For the third half cycle, unlike the first one, the capacitor starts with a non-zero voltage across it, namely, \$1.16\mathrm{~V}\$. This means the initial voltage across the resistor becomes \begin{equation} \Bigl. V_R(t) \Bigr|_{t=2\mathrm{~ms}} = 5\mathrm{~V} - 1.16\mathrm{~V} = 3.84\mathrm{~V}. \end{equation}

The voltage across the capacitor during this half cycle is \begin{align} V_C(t) &= 5\mathrm{~V} + (1.16\mathrm{~V} - 5\mathrm{~V}) e^{-(t - 2\mathrm{~ms})/(RC)}\\ V_R(t) &= 5\mathrm{~V} - V_C(t) \\ &= (5\mathrm{~V} - 1.16\mathrm{~V}) e^{-(t - 2\mathrm{~ms})/(RC)}. \end{align} For \$t=3\mathrm{~ms}\$, this is \begin{align} \Bigl. V_C(t) \Bigr|_{t=3\mathrm{~ms}} &= 5\mathrm{~V} + (1.16\mathrm{~V} - 5\mathrm{~V}) e^{-1} \\ &= 3.59\mathrm{~V} \\ \Bigl. V_R(t) \Bigr|_{t=3\mathrm{~ms}} &= 5\mathrm{~V} - 3.59\mathrm{~V} \\ &= 1.41\mathrm{~V}. \end{align}

The process continues until a steady state is reached. Here the term ``steady state'' means that the voltages across the capacitor at the start of each cycle have the same absolute value, and similarly for the resistor.

The voltages across the resistor at the beginning and end of the three half cycles analyzed in detail here match those shown in the output of your LTspice simulation: \begin{align} 5\mathrm{~V} &\to 1.84\mathrm{~V} \\ -3.16\mathrm{~V} & \to -1.16\mathrm{~V} \\ 3.84\mathrm{~V} &\to 1.41\mathrm{~V}. \end{align}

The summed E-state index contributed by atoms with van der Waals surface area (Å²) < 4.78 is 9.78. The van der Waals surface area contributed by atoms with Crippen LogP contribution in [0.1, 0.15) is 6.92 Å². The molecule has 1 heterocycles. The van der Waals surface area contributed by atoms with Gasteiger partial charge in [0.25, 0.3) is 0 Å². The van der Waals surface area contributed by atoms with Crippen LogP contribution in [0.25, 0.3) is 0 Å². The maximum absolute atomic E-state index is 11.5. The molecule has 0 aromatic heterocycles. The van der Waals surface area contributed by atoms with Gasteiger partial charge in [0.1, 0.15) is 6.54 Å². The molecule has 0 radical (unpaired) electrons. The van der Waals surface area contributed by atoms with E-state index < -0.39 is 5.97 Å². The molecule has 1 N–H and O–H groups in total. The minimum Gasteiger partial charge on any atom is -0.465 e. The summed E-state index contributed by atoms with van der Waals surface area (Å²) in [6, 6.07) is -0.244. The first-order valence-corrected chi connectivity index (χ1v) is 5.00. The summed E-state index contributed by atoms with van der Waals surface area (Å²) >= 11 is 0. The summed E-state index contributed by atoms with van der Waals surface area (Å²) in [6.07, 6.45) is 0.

Steady State Solution

When the system reaches a steady state, what are the maximum and minimum capacitor voltages?

Here, again, is the general solution given above to the differential equations describing this system: \begin{align*} v(t) &= V_f + (V_i - V_f) e^{-t/\tau} \end{align*}
When the voltage supply's output is high, and if it nevery changed, the capacitor's voltage eventually would settle at \$V_f = V_\text{s}\$. When it is low (zero), it would settle at \$V_f = 0\mathrm{~V}\$.